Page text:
Calling Bullshit On Fashion Words. All Of Them.
The Debrief: Delete these from your vocab immediately
Disclaimer: as a fashion writer, I pay my bills by overusing all the words I’m about to dissect. A bit like when we did English GCSE and learnt all the 'persuasive' words, there’s a not-so-secret code of fashion writing, which involves a lexicon of go-to words which have magically taken on their very own separate meaning in a fashion context. Try using them to describe something other than, er, shoes and they seem quite frankly laughable.
In a way, it is a wonderful thing that the murky world of fashion has co-opted so many seemingly simple terms and infused (ooops, sorry that one should probably be on the list) them with a kind of mythical alternative definition. After all, we all get that fashion’s favourite phrases aren’t exactly literal but it is time that somebody called bullshit on the most overused and farfetched tropes which you’re bound to see reading pretty much any kind of fashion writing, may I suggest a game of fashion bullshit bingo at their expense?
When the image or idea you’re describing involves some kind of casual, minimal idea then ‘effortless’ just conjures the idea spectacularly. But really, it really means Not Making An Effort. Would you want to go to your mates for an ‘effortless dinner’? Or be thrilled if your bedroom were described as ‘effortless’? Unless you’re Tracey Emin circa 1999 I’m guessing not. And it's all a lot of bollocks anyhow as 99.9% of stuff you see described as 'effortless' has taken hours of careful thought and preparation and styling to make it look completely spontaneous.
'Boho Luxe', 'Urban Luxe' even 'Modern Luxe', feel free to try sticking any old word in front of 'luxe'and it makes it sound quite fancy. 'Hungover luxe' makes me think of someone wafting round glamorously in a silk kimono sipping at green juice rather than plain old 'hungover' which is all vomit, Friends and bacon sandwiches.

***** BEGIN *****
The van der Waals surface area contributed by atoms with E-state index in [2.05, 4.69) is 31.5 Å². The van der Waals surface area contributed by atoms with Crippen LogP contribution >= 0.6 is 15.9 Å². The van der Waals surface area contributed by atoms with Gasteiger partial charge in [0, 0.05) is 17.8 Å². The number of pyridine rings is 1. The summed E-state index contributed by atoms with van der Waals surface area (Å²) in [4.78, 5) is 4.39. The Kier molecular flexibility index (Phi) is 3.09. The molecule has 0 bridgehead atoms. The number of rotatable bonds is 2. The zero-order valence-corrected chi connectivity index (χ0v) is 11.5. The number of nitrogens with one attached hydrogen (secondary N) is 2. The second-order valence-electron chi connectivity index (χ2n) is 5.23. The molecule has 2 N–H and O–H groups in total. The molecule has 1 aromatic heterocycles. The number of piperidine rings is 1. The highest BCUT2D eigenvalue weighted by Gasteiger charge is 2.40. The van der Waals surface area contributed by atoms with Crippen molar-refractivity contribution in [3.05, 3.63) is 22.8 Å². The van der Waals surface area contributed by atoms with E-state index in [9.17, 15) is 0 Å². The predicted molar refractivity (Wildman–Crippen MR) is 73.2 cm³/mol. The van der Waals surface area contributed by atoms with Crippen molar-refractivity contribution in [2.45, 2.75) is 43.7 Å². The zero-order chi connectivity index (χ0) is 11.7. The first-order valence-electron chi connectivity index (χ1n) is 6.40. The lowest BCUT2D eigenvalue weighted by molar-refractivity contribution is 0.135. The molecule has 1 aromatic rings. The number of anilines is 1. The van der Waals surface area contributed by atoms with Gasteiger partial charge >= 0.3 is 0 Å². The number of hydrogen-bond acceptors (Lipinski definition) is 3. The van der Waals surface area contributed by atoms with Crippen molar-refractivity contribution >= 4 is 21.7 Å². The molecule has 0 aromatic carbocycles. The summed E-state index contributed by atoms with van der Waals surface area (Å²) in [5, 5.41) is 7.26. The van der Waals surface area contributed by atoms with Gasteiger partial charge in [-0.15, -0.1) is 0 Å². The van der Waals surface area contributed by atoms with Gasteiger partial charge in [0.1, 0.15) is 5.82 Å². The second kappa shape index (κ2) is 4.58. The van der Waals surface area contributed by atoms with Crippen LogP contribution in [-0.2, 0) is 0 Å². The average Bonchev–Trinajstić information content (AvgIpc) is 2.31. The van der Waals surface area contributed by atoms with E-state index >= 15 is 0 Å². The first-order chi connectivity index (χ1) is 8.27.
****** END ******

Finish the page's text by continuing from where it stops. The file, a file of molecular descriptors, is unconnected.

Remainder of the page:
'The Ultimate Edit of the 4379 crop tops you need right now!!!' goes a quintessential modern fashion headline. What this really means is that someone has scoured the internet to find a crap load of crop tops. Editing is a hugely important concept in fashion; without it we wouldn’t have utterly beautiful photo shoots in inspiring magazines and nor would we know that it was a button-up denim skirt which was really the one thing we need to buy right now if we want to look fashionable. Editing is usually the art of stripping away the crap. It’s just that that idea has become a bit, well, crap.
Day to Night
This one is hilarious and also insanely useful when you’re trying to convince someone how they really, really do need this silk blouse because it will take them from meetings to cocktails. Or the way this fabulous clutch will tuck into their day bag and then they can pull it out for their fancy dinner date. But then there’s always the niggling worry of, where are they leaving their trusty big day bag? Surely not at the office, because then your lunch box will get all pongy overnight and we won’t have their make-up in the morning? Also, and perhaps this is just me, I usually just go to the pub (or sometimes even a restaurant!) in whatever I’ve worn to work. Don’t tell.
A fresh spin, a fresh take, a fresh perspective... It sounds exciting, the kind of thing you'll likely want to give a whirl yourself. Very often though, through no fault of fashion's own really, fresh is likely to mean 'we looked at a picture from 20 years ago and did a similar thing again'. It's fresh for this very moment, yes, but in the grand scheme of things it's more of a revival. This is the wonderful thing about style; the same ideas come back around and look get a lot of love with a ahem fresh set of eyes on them. How many times have you bought what you thought was a totally fabulous, innovative new coat only for your mother to say 'oh I used to have one just like that in 1983' or tied your scarf in a jazzy new bow only to uncover a sepia toned 1950s shot of your great-aunt sporting the very same styling trick. Sigh.
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